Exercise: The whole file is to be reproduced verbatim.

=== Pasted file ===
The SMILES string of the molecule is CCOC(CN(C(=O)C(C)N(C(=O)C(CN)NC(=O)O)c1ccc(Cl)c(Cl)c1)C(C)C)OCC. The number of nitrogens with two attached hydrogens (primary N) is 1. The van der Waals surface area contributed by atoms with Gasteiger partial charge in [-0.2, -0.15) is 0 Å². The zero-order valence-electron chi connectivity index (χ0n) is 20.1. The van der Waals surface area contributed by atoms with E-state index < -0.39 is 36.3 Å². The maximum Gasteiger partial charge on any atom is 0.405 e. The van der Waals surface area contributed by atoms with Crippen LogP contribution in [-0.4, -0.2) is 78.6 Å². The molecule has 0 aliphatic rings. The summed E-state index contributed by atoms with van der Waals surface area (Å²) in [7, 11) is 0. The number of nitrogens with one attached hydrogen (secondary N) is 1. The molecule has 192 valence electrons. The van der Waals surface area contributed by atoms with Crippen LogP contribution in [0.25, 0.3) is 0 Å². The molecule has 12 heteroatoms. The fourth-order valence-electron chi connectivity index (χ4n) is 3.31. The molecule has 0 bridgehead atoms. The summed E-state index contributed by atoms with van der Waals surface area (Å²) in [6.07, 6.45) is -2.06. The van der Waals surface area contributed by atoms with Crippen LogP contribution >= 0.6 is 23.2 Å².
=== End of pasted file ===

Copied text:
The SMILES string of the molecule is CCOC(CN(C(=O)C(C)N(C(=O)C(CN)NC(=O)O)c1ccc(Cl)c(Cl)c1)C(C)C)OCC. The number of nitrogens with two attached hydrogens (primary N) is 1. The van der Waals surface area contributed by atoms with Gasteiger partial charge in [-0.2, -0.15) is 0 Å². The zero-order valence-electron chi connectivity index (χ0n) is 20.1. The van der Waals surface area contributed by atoms with E-state index < -0.39 is 36.3 Å². The maximum Gasteiger partial charge on any atom is 0.405 e. The van der Waals surface area contributed by atoms with Crippen LogP contribution in [-0.4, -0.2) is 78.6 Å². The molecule has 0 aliphatic rings. The summed E-state index contributed by atoms with van der Waals surface area (Å²) in [7, 11) is 0. The number of nitrogens with one attached hydrogen (secondary N) is 1. The molecule has 192 valence electrons. The van der Waals surface area contributed by atoms with Crippen LogP contribution in [0.25, 0.3) is 0 Å². The molecule has 12 heteroatoms. The fourth-order valence-electron chi connectivity index (χ4n) is 3.31. The molecule has 0 bridgehead atoms. The summed E-state index contributed by atoms with van der Waals surface area (Å²) in [6.07, 6.45) is -2.06. The van der Waals surface area contributed by atoms with Crippen LogP contribution >= 0.6 is 23.2 Å².